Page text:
4. 4. • In 1906, the British biochemist Sir. Frederick Hopkins demonstrated thatfoods contain accessory factors in addition to proteins, carbohydrates, fats,minerals and water.• Funk identified that the antiberiberi substance in unpolished rice wasan amine (a type of Nitrogen-containing compound), so Funkproposed that it be named vitamine, from vital amine. It was laterdiscovered that different vitamins have different chemical properties.This discovery caused vitamine to be turned into vitamin.• 1912 Hopkins and Funk made a hypothesis. The hypothesis stated theabsence of some vitamins could cause diseases such as beriberi and scurvy.Later a letter was assigned to each vitamin.• The letters which were assigned to vitamins in the early years ofvitamin research categorize them according to their functions.• Later the names were given to vitamines based on their order of discovery.• Butter can be important because it is a source of Vitamin A.The pigments that are converted into Vitamin A, are found inmost fruits and vegetables. Vitamin A is important because itcan prevent diseases.
  5. 5. • Cereal and seeds can be important because of its source ofVitamin B. Vitamin B is important because it can prevent beriberi.• Citrus Fruits can be important because of their source of vitamin C.Vitamin C is important for strength and metabolism.• Milk can be important because it is a source of vitamin D. Vitamin D isimportant because it is essential for bone growth.• Plants can be important because of the plant oil which is a sourceof Vitamin E. Vitamin e is important because it is a source ofoxidation in body tissues.• Sub groups of these vitamins weredisignated using subscripts 1,2,3,4,5 etc.• Ex:- VitaminB1,B2,B3,B6,B12; VitaminD2,D3,VitaminK1,K3.
  6. 6. • The value of eating a certain food to maintain health was recognizedlong before vitamins were identified. The ancient Egyptians knew thatfeeding liver to a patient would help cure night blindness, an illnessnow known to be caused by a vitamin A deficiency.The Ancient Egyptians knew that feeding a patient liverwould help cure night blindness.
  7. 7. Fruits and vegetables are often a good source of many vitamins.Since the human body can‘t produce vitamins naturally or normally produce theamounts needed, food provides the body with them. There are different vitaminsfound in different foods. These vitamins give vital nutrients to an animal.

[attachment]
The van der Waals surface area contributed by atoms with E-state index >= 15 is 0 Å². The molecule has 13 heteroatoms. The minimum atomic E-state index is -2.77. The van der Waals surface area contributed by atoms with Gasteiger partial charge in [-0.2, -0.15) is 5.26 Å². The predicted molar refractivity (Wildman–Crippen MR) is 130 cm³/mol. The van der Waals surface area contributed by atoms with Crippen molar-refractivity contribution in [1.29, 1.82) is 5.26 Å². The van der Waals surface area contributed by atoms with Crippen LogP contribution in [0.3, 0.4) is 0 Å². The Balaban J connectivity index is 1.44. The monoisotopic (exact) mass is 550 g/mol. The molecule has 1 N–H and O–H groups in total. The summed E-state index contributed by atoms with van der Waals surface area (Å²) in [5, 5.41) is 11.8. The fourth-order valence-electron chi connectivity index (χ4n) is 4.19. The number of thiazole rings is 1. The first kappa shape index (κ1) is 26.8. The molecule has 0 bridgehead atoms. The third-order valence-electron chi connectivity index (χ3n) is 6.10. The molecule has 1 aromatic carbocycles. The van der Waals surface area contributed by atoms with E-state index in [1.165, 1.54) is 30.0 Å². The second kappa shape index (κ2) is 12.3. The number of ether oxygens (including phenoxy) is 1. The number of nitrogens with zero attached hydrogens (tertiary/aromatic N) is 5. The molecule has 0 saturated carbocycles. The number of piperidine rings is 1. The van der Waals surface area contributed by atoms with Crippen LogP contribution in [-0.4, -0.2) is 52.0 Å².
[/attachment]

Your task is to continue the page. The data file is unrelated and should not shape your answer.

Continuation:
8. 8. • The Japanese navy, he experimented using crews of two battleships; one crew was fed only white rice, while the other was feda diet of meat, fish, barley, rice, and beans. The group that ateonly white rice documented 161 crew members with beriberiand 25 deaths, while the latter group had only 14 cases ofberiberi and no deaths. This convinced Takaki and theJapanese Navy that diet was the cause of beriberi, butmistakenly believed that sufficient amounts of protein preventedit.• Feeding unpolished rice instead of the polished variety tochickens helped to prevent beriberi in the chickens.• Frederick Hopkins postulated that some foods contained"accessory factors"—in addition to proteins, carbohydrates,fats, that were necessary for the functions of the human body.• Hopkins and Eijkman were awarded the Nobel Prize forPhysiology or Medicine in 1929 for their discovery of severalvitamins.
  9. 9. • In humans• Vitamins are classified as either water-soluble or fat soluble.• In humans there are 13 vitamins:• 4 fat-soluble (A, D, E and K)• 9 water-soluble (8 B vitamins and vitamin C). Water-solublevitamins dissolve easily in water and in general, are readilyexcreted from the body, to the degree that urinary output is astrong predictor of vitamin consumption• Because they are not readily stored, consistent daily intake isimportantMany types of water-soluble vitamins are synthesizedby bacteria.• Fat-soluble vitamins are absorbed through the intestinal tractwith the help of lipids (fats). Because they are more likely toaccumulate in the body, they are more likely to lead tohypervitaminosis than are water-soluble vitamins.• Fat-soluble vitamin regulation is of particular significance incystic fibrosis
  10. 10. Fat soluble vitamins• Vitamins A, D, K and E are the fat-soluble vitamins.• These vitamins are soluble mainly in lipidsor oil and hence called fat soluble vitamins.• excessive use of fat soluble vitamins may lead to theiraccumulation in the body (hypervitaminosis) due todelayed elimination rate. This accumulation of vitaminsresults in toxic effects.• fat soluble vitamin tend to be stored in fatty tissues(adipose tissue) of the body and in the liver.• They are eliminated slowly from the body because oftheir lipophilic character.